Thus, the liver detoxifies and removes alcohol from the blood, which is oxidation. Once oxidation is complete, the alcohol in the liver becomes water and carbon dioxide. Fatty liver is a condition that occurs because of the oxidative metabolism of alcohol, which generates molecules that inhibit fat oxidation.
Roughly 90% of people who drink more than 1 ½ to 2 ounces of alcohol per day develop fatty liver. Fatty liver can result in liver fibrosis and, finally, cirrhosis. Fatty liver is reversible within 4 to 6 weeks with no alcohol use, but cirrhosis is irreversible and can lead to liver failure.
Pancreas Damage and Alcoholism
Alcohol damages vital organs such as the pancreas that help the digestive system by producing enzymes that break down sugars, fats, and starches. Also, the pancreas makes hormones, or chemical messengers, to regulate blood sugar levels and appetite.
The chemical messengers are critical in stimulating stomach acids and directing the stomach to empty. Signs and symptoms of problems with the pancreas due to alcoholism can be extreme pain for unknown reasons.
Abusing alcohol can cause organ damage, including the pancreas. Inflammation of the pancreas or pancreatitis results from alcohol, causing the pancreas to produce toxic substances.
This dangerous inflammation can cause extreme pain and swelling and impair the pancreas’s ability to make enzymes and hormones necessary for the proper digestion of foods. Damage to the pancreas can be irreversible, but the long-term condition is manageable with a special diet.
Treatment for Alcohol Use Disorders
It’s a fact that organ damage is a result of excessive alcohol use. Still, those who seek rehab to stop abusing alcohol can be successful in managing health issues with medical supervision.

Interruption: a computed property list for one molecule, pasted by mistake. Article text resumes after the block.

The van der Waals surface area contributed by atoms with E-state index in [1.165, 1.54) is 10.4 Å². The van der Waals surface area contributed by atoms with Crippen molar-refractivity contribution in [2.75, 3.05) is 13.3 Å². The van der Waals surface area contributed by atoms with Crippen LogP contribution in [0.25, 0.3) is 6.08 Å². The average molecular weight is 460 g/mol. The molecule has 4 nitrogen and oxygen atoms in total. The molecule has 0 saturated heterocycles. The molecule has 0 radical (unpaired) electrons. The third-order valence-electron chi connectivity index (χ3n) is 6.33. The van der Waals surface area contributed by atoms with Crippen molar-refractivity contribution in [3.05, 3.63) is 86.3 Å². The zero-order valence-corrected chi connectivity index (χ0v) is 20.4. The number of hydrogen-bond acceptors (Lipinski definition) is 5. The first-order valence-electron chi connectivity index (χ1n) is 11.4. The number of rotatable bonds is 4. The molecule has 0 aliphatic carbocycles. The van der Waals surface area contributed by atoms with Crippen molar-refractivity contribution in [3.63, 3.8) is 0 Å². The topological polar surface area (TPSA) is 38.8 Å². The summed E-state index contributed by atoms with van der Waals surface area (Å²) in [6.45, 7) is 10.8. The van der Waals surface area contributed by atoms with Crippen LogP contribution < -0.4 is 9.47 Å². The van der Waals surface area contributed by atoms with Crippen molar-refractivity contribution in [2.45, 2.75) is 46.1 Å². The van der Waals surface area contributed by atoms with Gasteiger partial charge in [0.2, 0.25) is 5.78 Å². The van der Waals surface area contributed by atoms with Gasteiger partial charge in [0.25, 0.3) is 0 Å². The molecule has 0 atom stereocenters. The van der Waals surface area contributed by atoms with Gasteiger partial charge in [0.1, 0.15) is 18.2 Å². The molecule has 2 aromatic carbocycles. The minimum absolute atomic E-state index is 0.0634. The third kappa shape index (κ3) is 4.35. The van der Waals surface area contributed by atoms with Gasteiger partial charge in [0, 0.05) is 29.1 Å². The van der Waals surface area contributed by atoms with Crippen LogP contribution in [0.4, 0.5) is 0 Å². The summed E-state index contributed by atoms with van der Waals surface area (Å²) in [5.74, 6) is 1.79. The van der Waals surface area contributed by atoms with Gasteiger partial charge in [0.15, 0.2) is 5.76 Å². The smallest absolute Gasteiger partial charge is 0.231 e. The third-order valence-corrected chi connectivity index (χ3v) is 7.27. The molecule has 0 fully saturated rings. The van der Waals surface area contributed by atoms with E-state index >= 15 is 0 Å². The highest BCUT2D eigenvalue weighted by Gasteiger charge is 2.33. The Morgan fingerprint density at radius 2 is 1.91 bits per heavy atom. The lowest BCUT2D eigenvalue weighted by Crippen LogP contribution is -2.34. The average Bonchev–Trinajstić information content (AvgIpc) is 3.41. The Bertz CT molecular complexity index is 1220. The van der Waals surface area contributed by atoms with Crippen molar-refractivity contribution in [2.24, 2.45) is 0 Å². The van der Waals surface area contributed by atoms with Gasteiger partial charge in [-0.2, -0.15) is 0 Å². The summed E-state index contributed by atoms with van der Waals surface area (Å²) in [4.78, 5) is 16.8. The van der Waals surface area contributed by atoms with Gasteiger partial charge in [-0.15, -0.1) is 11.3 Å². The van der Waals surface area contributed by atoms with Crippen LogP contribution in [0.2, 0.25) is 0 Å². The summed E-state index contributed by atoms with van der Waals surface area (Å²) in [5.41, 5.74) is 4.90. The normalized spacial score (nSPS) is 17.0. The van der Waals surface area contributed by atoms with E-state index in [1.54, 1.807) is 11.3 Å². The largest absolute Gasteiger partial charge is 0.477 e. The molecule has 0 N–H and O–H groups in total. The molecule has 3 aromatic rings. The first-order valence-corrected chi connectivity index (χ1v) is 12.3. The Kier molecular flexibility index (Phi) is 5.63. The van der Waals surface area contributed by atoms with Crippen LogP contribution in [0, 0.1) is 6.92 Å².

Therapy begins with an assessment from healthcare professionals to determine physical and mental health issues. Understanding each individual’s complete picture is vital before starting the detoxification process. Detoxing from alcohol can be challenging to endure.
Medically managed detox from alcohol is imperative for safe and effective detoxification.
Withdrawal symptoms from ending alcohol use can be uncomfortable and medically challenging to monitor. Symptoms can be extreme, and if delirium tremens develop, it may be life-threatening.
When choosing a rehab center for ending an alcohol use disorder, it is essential to find experienced healthcare professionals who understand how difficult alcohol detox can be.
Find Professional Treatment for Alcohol Use Disorders in Tennessee
Concerns for alcohol and vital organ damage are realistic, and those seeking treatment to end an AUD need experience in every aspect of treatment.
Freeman Recovery Center in Tennessee offers safe and effective alcohol detox programs and various options for rehab. Evidence-based therapies are proven to be successful and beneficial for relapse prevention.
Contact Freeman Recovery Center today to make an appointment for an assessment.